The office of the Treasury Inspector General for Tax Administration has released a report showing that IRS employees continue to use now prohibited language like “tax protester” and (our personal favorite) “Constitutionally-challenged” in reference to non-compliant taxpayers, despite being barred from doing so since 1998.
Congress enacted the Internal Revenue Service Restructuring and Reform Act of 1998 (RRA 98) Section 3707 to prohibit the IRS from labeling taxpayers as “Illegal Tax Protesters” or any similar designations. However, IRS employees continue to refer to taxpayers by these designations in case narratives. Using “Illegal Tax Protester” or other similar designations may stigmatize taxpayers and may cause employee bias in future contacts with these taxpayers.
Prior to enactment of the RRA 98, the IRS used the Illegal Tax Protester Program to identify individuals and businesses that were using methods that were not legally valid to protest the tax laws. Employees identified taxpayers for referral to the program when their tax returns or correspondence contained specific indicators of noncompliance with the tax law, such as the use of arguments that had been repeatedly rejected by the courts. There were tax protester coordinators who were responsible for determining whether a taxpayer should be included in the Illegal Tax Protester Program; if a taxpayer was classified as an Illegal Tax Protester, the taxpayer’s record was coded as such on the Master File. Once a taxpayer’s account was coded, certain tax enforcement actions were accelerated. The designation was also intended to alert employees to be cautious so they would not be drawn into confrontations with taxpayers.
The IRS has not reintroduced past Illegal Tax Protester codes or similar designations on taxpayer accounts. In addition, the Internal Revenue Manual no longer contains any Illegal Tax Protester references. However, TIGTA found that out of approximately 3.6 million records and cases, there were 38 instances in which 34 employees had referred to taxpayers as “Tax Protester,” “Constitutionally Challenged,” or other similar designations in case narratives on the computer systems analyzed.
The TIGTA made no recommendations after their report, as the IRS has continued to use the term “tax protester” in taxpayer case files when it sees fit, despite the fact that the TIGTA feels this is not in compliance with RRA 98 § 3707 for obvious reasons.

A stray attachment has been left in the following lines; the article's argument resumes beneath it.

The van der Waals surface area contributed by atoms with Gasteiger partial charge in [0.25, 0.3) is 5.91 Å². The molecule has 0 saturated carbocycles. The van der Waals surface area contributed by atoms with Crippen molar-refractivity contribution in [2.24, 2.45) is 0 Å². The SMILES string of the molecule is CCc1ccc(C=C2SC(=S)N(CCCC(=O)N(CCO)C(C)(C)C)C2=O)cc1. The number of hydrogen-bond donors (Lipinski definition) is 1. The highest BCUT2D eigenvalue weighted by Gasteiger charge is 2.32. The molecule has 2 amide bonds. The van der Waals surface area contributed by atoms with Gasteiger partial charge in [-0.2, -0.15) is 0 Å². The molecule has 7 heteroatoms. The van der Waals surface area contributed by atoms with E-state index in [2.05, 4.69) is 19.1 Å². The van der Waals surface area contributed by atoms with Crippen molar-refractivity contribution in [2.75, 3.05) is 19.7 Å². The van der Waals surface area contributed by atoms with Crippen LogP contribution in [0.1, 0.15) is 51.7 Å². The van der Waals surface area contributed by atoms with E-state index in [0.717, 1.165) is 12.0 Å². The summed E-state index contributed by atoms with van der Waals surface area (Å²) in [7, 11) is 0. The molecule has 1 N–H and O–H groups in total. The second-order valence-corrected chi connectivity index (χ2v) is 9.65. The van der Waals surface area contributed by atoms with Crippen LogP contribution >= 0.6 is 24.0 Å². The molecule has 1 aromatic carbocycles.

It appears they do this once a year:
The TIGTA Would Prefer It if the IRS Could Use a Nicer Term Than “Tax Protester”
Back in 1998 when some of you were just starting your careers, some of you were discovering alcohol and some of you still hadn’t hit puberty, Congress enacted the Internal Revenue Service Restructuring and Reform Act of 1998 (RRA 98). In Section 3707 of this piece of legislative ingenuity, the IRS is prohibited from using the term “illegal tax protesters or any similar designations.”
Why no name calling? The TIGTA claims it “may stigmatize taxpayers and may cause employee bias in future contacts with these taxpayers.” Plus, it really hurst people’s feelings.
This latest edition of government-mandated IRS bashing especially seems like a stretch since this “problem” of calling a spade a spade isn’t that widespread:
We found that, out of approximately 80.6 million records and cases, there were 196 instances in which employees had labeled taxpayers as “Tax Protester,” “Constitutionally Challenged,” or other similar designations in case narratives on the following computer systems during the period of October 2008 through September 2009[.]
For starters, “Constitutionally Challenged” sounds like something you might apply to a Tea Party member. Secondly, you can do the math on the 196 instances out of 80-odd million but the concern on the part of the Inspector General might be overblown.
Luckily for us citizens, we can throw around any term we want with reckless abandon and there’s no repercussions. That being said, the TIGTA didn’t make any recommendations to the IRS on how to curb the usage of axtay rotestorpay and the IRS didn’t buy the Inspector’s story that the 196 instances were, in fact, violations. So, if you’ve come to the conclusion that this TIGTA report was the biggest waste of time and tax dollars in the history of the Treasury Department, you probably wouldn’t be far off.
For you viewing pleasure, FT Alphaville has provided some illustrations so that we might better conceptualize Matt Taibbi’s labeling of Goldman Sachs as “a great vampire squid wrapped around the face of humanity, relentlessly jamming its blood funnel into anything that smells like money”, which still makes us wince.
All we’ll say is that includes Darth Vader so that makes it worth a look.
Vampire squid, illustrated edition [FT Alphaville]